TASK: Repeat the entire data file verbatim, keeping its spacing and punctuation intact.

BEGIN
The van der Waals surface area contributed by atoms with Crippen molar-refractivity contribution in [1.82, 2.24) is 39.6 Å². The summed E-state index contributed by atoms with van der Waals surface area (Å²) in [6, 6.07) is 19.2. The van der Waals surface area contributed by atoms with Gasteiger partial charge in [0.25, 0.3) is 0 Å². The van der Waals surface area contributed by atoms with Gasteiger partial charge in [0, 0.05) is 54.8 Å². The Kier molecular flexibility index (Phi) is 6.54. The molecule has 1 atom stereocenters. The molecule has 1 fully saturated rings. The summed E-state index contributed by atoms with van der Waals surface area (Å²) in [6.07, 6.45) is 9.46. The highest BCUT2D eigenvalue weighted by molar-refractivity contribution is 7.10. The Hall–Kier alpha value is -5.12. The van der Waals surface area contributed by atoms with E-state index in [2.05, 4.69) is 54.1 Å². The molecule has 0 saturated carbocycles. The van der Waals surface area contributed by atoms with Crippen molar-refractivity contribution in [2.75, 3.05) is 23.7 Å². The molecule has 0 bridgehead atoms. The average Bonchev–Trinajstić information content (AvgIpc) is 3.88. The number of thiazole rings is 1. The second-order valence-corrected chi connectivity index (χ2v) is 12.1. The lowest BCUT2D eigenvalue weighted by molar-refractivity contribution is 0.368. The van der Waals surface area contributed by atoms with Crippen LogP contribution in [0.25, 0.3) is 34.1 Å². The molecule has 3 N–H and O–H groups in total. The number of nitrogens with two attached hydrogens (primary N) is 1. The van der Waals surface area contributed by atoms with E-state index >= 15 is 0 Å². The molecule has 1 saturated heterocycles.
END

The van der Waals surface area contributed by atoms with Crippen molar-refractivity contribution in [1.82, 2.24) is 39.6 Å². The summed E-state index contributed by atoms with van der Waals surface area (Å²) in [6, 6.07) is 19.2. The van der Waals surface area contributed by atoms with Gasteiger partial charge in [0.25, 0.3) is 0 Å². The van der Waals surface area contributed by atoms with Gasteiger partial charge in [0, 0.05) is 54.8 Å². The Kier molecular flexibility index (Phi) is 6.54. The molecule has 1 atom stereocenters. The molecule has 1 fully saturated rings. The summed E-state index contributed by atoms with van der Waals surface area (Å²) in [6.07, 6.45) is 9.46. The highest BCUT2D eigenvalue weighted by molar-refractivity contribution is 7.10. The Hall–Kier alpha value is -5.12. The van der Waals surface area contributed by atoms with E-state index in [2.05, 4.69) is 54.1 Å². The molecule has 0 saturated carbocycles. The van der Waals surface area contributed by atoms with Crippen molar-refractivity contribution in [2.75, 3.05) is 23.7 Å². The molecule has 0 bridgehead atoms. The average Bonchev–Trinajstić information content (AvgIpc) is 3.88. The number of thiazole rings is 1. The second-order valence-corrected chi connectivity index (χ2v) is 12.1. The lowest BCUT2D eigenvalue weighted by molar-refractivity contribution is 0.368. The van der Waals surface area contributed by atoms with Crippen LogP contribution in [0.25, 0.3) is 34.1 Å². The molecule has 3 N–H and O–H groups in total. The number of nitrogens with two attached hydrogens (primary N) is 1. The van der Waals surface area contributed by atoms with E-state index >= 15 is 0 Å². The molecule has 1 saturated heterocycles.